Big 12 Sports.com Correspondent
Today's thesis explores and expands upon the truism that the quarterback is the most important player in college football.
Considering the responsibilities and freedoms given to most quarterbacks in this age of the spread offense, focusing attention and value on the position isn't necessarily ground breaking. Unless Your Favorite Team uses a variation of the WildHog offense, the quarterback handles the ball on every non-kicking play from scrimmage.
But here's an update on the theory that quarterback is king. Not only does the QB control the destiny of his team's offense, his leadership, demeanor and play-making can seep into his defense and the entire depth chart.
Unless you've spent the last few months in the International Space Station, you should know that this is The Year Of The Quarterback in the Big 12. Winning the Heisman Trophy might be easier than being selected as the conference's first-team QB.
"That's what makes the conference you're in so unique. You have so many quarterbacks who are the best player or one of the four or five best players on their team," Kansas State coach Ron Prince said. "The players understand you're never out of it, no matter what the score is. They know their guy will give 'em a chance to pull it out."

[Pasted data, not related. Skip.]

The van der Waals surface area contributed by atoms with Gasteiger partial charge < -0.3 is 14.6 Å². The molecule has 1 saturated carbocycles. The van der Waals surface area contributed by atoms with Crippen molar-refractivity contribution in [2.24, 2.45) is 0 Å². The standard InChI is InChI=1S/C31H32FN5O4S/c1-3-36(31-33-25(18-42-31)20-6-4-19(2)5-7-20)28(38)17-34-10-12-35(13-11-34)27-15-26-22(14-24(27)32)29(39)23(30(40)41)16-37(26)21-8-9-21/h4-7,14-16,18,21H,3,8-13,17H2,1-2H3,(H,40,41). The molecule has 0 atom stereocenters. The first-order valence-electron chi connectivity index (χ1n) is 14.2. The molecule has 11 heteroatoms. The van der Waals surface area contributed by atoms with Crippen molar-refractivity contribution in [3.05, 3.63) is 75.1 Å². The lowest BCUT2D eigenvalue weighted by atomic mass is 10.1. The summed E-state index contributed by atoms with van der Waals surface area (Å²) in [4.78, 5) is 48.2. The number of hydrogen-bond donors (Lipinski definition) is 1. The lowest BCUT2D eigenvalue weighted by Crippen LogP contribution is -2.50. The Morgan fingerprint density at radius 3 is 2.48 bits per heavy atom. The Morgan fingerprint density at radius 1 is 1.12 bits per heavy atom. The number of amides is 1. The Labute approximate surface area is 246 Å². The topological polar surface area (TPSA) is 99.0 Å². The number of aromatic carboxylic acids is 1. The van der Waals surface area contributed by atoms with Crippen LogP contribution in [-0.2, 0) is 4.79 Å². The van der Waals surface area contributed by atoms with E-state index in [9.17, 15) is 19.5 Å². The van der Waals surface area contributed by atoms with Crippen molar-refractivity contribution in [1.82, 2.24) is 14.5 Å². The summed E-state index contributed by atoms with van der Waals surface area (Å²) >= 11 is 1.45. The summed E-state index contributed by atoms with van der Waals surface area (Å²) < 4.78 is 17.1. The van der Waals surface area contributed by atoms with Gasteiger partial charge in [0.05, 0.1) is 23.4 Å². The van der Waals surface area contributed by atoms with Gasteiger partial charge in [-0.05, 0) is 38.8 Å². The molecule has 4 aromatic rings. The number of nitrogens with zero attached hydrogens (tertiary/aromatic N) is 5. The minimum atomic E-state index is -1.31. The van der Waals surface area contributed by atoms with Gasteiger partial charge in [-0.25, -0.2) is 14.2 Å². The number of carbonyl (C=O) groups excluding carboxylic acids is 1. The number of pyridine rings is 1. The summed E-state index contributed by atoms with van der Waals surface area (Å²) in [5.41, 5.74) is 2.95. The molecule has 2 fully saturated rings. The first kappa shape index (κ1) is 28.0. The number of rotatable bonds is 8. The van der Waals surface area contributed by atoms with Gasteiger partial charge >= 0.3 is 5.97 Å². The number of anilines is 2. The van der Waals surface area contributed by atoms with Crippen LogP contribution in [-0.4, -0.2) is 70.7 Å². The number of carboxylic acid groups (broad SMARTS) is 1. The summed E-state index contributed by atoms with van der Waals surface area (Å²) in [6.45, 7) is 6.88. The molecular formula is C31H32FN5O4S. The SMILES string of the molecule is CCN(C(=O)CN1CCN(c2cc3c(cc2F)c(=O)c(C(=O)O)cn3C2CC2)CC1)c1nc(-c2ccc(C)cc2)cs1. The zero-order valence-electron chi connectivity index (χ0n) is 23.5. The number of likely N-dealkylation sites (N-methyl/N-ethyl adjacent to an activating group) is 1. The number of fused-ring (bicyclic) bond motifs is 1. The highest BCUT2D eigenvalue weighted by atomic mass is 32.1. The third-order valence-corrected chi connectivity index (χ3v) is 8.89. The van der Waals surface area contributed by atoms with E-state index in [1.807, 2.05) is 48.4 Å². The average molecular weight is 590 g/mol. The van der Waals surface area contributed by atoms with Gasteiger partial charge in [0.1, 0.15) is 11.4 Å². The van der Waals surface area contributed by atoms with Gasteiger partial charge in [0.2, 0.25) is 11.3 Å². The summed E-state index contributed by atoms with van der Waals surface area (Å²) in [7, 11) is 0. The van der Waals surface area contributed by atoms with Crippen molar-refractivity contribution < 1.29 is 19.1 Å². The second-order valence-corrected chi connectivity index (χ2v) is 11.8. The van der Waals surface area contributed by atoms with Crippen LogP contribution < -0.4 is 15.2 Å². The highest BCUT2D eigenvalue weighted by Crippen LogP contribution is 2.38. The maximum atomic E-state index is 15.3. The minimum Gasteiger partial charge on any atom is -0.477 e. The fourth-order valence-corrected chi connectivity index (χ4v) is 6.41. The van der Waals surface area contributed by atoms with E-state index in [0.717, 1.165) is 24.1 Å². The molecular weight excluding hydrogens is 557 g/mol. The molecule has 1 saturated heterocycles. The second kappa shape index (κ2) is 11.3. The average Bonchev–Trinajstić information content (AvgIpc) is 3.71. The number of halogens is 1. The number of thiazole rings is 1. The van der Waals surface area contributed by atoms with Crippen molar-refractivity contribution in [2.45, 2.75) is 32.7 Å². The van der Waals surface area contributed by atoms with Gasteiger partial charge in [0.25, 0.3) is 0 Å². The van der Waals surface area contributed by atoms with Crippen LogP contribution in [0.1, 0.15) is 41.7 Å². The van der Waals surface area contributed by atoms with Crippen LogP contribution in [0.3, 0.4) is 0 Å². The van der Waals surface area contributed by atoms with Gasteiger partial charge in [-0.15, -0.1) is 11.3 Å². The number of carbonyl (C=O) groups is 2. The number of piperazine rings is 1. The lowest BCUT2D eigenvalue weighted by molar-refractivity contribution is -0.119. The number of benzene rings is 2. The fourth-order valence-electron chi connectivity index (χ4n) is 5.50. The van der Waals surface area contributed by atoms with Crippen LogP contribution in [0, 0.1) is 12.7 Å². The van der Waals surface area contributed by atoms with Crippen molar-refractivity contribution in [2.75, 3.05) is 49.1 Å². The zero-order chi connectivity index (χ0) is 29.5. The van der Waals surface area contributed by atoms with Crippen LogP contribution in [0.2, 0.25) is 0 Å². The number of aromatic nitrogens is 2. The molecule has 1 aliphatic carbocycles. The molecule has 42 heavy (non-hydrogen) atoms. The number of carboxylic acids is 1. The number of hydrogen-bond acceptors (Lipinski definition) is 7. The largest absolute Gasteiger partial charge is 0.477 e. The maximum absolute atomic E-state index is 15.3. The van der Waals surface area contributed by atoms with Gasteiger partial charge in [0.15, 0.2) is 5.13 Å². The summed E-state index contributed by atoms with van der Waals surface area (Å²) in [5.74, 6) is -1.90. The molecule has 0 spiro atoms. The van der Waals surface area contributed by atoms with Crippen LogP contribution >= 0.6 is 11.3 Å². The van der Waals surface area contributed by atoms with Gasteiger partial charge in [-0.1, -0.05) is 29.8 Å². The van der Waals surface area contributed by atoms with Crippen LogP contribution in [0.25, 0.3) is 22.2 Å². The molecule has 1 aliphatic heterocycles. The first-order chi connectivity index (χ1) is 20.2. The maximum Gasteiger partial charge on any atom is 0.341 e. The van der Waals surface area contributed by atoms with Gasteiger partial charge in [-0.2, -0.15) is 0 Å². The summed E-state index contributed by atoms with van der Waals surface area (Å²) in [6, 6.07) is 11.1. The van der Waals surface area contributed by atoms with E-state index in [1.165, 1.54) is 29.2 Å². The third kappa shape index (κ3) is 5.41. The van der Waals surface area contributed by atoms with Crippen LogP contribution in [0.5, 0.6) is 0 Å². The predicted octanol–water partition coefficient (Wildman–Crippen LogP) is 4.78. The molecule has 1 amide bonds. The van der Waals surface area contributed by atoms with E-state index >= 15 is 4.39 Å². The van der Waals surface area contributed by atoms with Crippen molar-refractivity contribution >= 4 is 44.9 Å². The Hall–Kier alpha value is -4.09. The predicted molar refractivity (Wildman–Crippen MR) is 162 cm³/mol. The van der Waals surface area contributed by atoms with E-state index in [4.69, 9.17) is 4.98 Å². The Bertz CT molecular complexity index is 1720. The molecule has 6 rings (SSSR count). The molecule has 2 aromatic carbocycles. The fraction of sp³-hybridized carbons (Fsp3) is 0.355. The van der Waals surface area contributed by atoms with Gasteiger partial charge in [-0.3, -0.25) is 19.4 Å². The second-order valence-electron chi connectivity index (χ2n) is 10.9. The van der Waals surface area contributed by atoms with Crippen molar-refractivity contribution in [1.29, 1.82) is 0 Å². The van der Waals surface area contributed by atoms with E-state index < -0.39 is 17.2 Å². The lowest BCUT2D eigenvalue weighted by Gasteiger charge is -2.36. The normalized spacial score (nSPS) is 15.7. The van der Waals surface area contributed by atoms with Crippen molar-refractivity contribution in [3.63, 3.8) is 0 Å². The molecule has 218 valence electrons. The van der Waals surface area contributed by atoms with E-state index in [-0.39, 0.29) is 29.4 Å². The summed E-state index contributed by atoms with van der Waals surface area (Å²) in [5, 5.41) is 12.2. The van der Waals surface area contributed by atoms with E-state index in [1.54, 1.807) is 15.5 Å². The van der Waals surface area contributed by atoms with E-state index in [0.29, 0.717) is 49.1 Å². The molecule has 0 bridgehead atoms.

When Kansas trudged to the locker room at Iowa State Saturday, the Jayhawks trailed 20-0. But all it took was a few second-half plays by quarterback Todd Reesing - three touchdown passes, a key scramble to set up a score - to spark a game-winning rally.
"If your quarterback is making plays, moving the chains, getting points, showing leadership, it rubs off on the entire team," Kansas coach Mark Magino said. "The quarterback is the center of attention on most teams. He has the ball in his hands every snap so he has to be a guy you can trust."
Missouri's defense spends over 36 minutes a game on the field and it's not because the Tigers' offense is inept. On the contrary, Mizzou scores at such a fast pace that the defense never rests ... physically. Mentally, Missouri defenders understand the offense led by Chase Daniel can score bunches in seconds.
Iowa State coach Gene Chizik was the defensive coordinator at Texas in 2005 when Vince Young led the Longhorns to the national championship.
"It's huge, it filters throughout your whole team," Chizik said when asked about how a quarterback can lift an entire team. You want to have hope. For a defense, having an offense that can score provides hope. The quarterback typically is the heartbeat on offense. If you've got a guy who's a great leader, exudes confidence, I think you have a confident team.
"Teams that aren't sure about their quarterback, don't have a lot of confidence, I think that creates emotional swings. When something bad happens, the first reaction is, 'Can we recover from this?'"